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Our local economy is 97 percent LANL-related. While an amazing statistic, it’s certainly not surprising, and it makes achieving a more economically self-sufficient community a very tall order. Increasing retail opportunities and improving our economic diversity requires new investment, both private and public.
Let’s begin with the private investment problem. Since most of us stayed in school much longer than most and chose to work in the private sector, let’s assume risk aversion is a given. Therefore, we’ll look at a private investment scenario in which you can invest in a retail opportunity in one of two locations.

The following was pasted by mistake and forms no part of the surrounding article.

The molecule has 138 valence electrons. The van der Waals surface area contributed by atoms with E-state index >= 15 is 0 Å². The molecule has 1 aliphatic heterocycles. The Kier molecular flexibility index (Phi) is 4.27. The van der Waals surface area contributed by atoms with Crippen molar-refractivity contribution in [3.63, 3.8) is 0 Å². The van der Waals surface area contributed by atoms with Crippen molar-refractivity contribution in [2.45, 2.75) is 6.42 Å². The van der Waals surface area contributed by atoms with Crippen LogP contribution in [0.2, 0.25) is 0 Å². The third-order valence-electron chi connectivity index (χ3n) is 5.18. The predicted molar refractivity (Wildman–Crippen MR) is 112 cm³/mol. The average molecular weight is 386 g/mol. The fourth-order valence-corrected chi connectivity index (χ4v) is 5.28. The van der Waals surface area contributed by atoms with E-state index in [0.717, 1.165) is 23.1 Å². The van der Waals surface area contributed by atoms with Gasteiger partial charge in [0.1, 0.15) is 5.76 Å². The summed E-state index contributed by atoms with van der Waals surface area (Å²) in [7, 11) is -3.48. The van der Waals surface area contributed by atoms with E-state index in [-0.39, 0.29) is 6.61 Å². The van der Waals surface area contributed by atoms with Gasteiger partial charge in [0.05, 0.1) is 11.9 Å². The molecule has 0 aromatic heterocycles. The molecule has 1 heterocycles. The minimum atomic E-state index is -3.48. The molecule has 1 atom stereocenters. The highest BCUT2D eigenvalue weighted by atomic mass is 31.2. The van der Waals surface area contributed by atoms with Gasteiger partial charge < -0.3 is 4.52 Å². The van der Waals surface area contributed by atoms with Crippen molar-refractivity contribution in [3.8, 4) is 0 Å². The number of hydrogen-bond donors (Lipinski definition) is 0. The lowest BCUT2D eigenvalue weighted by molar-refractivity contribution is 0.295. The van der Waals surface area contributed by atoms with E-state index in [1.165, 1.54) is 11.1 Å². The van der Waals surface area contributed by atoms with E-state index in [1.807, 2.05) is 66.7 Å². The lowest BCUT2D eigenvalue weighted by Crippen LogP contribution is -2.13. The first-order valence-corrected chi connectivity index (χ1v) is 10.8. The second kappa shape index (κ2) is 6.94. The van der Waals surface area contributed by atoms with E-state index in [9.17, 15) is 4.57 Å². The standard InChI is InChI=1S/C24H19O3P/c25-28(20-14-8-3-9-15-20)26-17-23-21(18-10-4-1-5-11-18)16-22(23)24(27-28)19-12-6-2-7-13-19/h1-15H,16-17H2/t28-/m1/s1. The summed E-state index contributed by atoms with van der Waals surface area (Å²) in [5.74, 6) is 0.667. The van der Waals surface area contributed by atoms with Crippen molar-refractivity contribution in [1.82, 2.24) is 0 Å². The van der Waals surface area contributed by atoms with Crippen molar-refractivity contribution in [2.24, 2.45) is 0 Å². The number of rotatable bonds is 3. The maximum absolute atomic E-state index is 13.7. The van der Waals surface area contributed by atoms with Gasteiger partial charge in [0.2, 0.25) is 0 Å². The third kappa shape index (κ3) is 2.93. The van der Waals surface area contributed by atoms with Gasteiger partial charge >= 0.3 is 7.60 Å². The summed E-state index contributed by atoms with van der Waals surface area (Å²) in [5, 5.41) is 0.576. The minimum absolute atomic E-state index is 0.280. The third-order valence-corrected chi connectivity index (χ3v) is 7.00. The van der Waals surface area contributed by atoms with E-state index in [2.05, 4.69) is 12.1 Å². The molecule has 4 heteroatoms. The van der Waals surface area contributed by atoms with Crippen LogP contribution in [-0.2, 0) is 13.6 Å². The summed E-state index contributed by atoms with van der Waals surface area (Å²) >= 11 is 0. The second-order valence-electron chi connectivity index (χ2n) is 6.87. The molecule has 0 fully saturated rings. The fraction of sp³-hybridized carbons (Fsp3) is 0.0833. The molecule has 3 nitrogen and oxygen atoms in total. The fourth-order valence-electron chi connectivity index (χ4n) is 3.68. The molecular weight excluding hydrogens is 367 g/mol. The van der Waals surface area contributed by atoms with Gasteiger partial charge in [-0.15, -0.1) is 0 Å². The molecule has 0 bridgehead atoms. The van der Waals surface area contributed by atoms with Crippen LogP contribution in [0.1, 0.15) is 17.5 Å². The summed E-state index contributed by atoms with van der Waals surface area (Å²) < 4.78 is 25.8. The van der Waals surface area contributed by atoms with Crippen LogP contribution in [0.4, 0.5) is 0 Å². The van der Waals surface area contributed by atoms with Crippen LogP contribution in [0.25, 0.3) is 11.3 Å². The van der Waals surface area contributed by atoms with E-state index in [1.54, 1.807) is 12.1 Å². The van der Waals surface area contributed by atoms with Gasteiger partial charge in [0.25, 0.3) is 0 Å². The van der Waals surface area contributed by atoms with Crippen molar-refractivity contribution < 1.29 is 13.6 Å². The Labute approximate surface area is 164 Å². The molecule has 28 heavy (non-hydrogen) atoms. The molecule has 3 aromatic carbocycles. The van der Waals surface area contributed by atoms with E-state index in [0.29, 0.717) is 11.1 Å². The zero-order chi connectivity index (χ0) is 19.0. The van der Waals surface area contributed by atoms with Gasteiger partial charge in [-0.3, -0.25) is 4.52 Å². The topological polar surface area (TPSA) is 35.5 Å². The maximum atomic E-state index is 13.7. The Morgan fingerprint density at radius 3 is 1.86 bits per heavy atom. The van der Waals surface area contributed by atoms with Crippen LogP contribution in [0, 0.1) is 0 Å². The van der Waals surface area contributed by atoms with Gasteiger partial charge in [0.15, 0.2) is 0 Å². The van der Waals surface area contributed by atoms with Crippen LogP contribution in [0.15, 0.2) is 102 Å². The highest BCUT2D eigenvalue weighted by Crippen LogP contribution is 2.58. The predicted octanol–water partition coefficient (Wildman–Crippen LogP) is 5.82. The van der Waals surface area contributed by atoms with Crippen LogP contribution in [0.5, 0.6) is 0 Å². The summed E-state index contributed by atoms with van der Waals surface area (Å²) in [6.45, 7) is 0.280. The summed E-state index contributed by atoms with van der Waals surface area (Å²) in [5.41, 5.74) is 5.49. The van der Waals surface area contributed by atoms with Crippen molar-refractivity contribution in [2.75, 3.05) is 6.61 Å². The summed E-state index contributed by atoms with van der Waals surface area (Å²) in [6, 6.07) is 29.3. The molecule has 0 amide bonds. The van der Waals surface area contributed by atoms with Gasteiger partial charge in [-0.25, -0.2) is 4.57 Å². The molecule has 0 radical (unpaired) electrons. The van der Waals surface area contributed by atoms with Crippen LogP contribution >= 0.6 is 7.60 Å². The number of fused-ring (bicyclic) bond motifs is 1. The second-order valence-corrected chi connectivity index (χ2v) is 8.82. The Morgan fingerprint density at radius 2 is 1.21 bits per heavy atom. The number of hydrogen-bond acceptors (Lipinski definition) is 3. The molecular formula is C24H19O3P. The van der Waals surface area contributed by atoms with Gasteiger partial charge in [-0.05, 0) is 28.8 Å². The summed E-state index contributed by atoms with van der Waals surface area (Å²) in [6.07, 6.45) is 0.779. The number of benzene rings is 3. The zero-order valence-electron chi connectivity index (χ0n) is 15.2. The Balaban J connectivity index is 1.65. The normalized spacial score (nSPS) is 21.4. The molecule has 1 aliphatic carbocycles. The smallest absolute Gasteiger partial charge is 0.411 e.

Opportunity A, in a city of more than 200,000, is in a new strip development containing a Wal-Mart and several chain businesses. The mall serves not only the growing neighborhoods nearby, but also traffic from the freeway. Its advantages are many, including a brand new building on cheap land with lots of guaranteed customers. Its risks are few.
Opportunity B is in a smaller town of 20,000, located on an island a short ferry ride from Opportunity A. Most residents work in commercial fishing, the island’s only industry, but the industry pays well and the residents are by no means poor. The islanders are a captive audience, who have cash and who crave retail opportunities.
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